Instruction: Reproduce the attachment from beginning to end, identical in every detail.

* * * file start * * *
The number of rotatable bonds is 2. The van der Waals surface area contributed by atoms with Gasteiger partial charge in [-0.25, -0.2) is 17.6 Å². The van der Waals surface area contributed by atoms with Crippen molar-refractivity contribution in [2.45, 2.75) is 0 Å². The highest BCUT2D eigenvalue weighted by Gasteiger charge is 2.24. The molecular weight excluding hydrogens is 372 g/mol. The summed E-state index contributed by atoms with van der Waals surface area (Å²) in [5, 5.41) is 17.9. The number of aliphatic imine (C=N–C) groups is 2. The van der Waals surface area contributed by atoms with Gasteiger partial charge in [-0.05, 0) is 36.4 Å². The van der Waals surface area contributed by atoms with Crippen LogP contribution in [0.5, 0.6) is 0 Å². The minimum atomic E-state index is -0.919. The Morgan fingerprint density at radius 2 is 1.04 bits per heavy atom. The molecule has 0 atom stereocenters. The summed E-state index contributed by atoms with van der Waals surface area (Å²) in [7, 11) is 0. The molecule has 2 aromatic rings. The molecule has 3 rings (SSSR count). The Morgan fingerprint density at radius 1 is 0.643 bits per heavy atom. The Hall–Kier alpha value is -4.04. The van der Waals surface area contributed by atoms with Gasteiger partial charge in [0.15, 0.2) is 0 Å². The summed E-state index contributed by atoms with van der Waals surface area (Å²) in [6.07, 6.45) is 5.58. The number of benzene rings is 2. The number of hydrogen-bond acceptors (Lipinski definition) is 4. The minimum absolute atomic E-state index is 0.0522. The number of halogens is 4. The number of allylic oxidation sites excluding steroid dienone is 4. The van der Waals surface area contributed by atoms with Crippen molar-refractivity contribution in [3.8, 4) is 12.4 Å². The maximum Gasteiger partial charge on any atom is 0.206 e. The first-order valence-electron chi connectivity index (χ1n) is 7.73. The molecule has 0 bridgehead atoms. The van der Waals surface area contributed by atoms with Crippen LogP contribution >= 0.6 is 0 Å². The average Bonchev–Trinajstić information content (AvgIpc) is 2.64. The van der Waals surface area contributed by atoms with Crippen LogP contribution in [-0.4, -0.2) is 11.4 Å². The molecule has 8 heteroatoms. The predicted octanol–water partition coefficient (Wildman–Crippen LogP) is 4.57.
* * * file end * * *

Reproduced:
The number of rotatable bonds is 2. The van der Waals surface area contributed by atoms with Gasteiger partial charge in [-0.25, -0.2) is 17.6 Å². The van der Waals surface area contributed by atoms with Crippen molar-refractivity contribution in [2.45, 2.75) is 0 Å². The highest BCUT2D eigenvalue weighted by Gasteiger charge is 2.24. The molecular weight excluding hydrogens is 372 g/mol. The summed E-state index contributed by atoms with van der Waals surface area (Å²) in [5, 5.41) is 17.9. The number of aliphatic imine (C=N–C) groups is 2. The van der Waals surface area contributed by atoms with Gasteiger partial charge in [-0.05, 0) is 36.4 Å². The van der Waals surface area contributed by atoms with Crippen LogP contribution in [0.5, 0.6) is 0 Å². The minimum atomic E-state index is -0.919. The Morgan fingerprint density at radius 2 is 1.04 bits per heavy atom. The molecule has 0 atom stereocenters. The summed E-state index contributed by atoms with van der Waals surface area (Å²) in [7, 11) is 0. The molecule has 2 aromatic rings. The molecule has 3 rings (SSSR count). The Morgan fingerprint density at radius 1 is 0.643 bits per heavy atom. The Hall–Kier alpha value is -4.04. The van der Waals surface area contributed by atoms with Gasteiger partial charge in [0.15, 0.2) is 0 Å². The summed E-state index contributed by atoms with van der Waals surface area (Å²) in [6.07, 6.45) is 5.58. The number of benzene rings is 2. The number of hydrogen-bond acceptors (Lipinski definition) is 4. The minimum absolute atomic E-state index is 0.0522. The number of halogens is 4. The number of allylic oxidation sites excluding steroid dienone is 4. The van der Waals surface area contributed by atoms with Crippen molar-refractivity contribution in [3.8, 4) is 12.4 Å². The maximum Gasteiger partial charge on any atom is 0.206 e. The first-order valence-electron chi connectivity index (χ1n) is 7.73. The molecule has 0 bridgehead atoms. The van der Waals surface area contributed by atoms with Crippen LogP contribution >= 0.6 is 0 Å². The average Bonchev–Trinajstić information content (AvgIpc) is 2.64. The van der Waals surface area contributed by atoms with Crippen LogP contribution in [-0.4, -0.2) is 11.4 Å². The molecule has 8 heteroatoms. The predicted octanol–water partition coefficient (Wildman–Crippen LogP) is 4.57.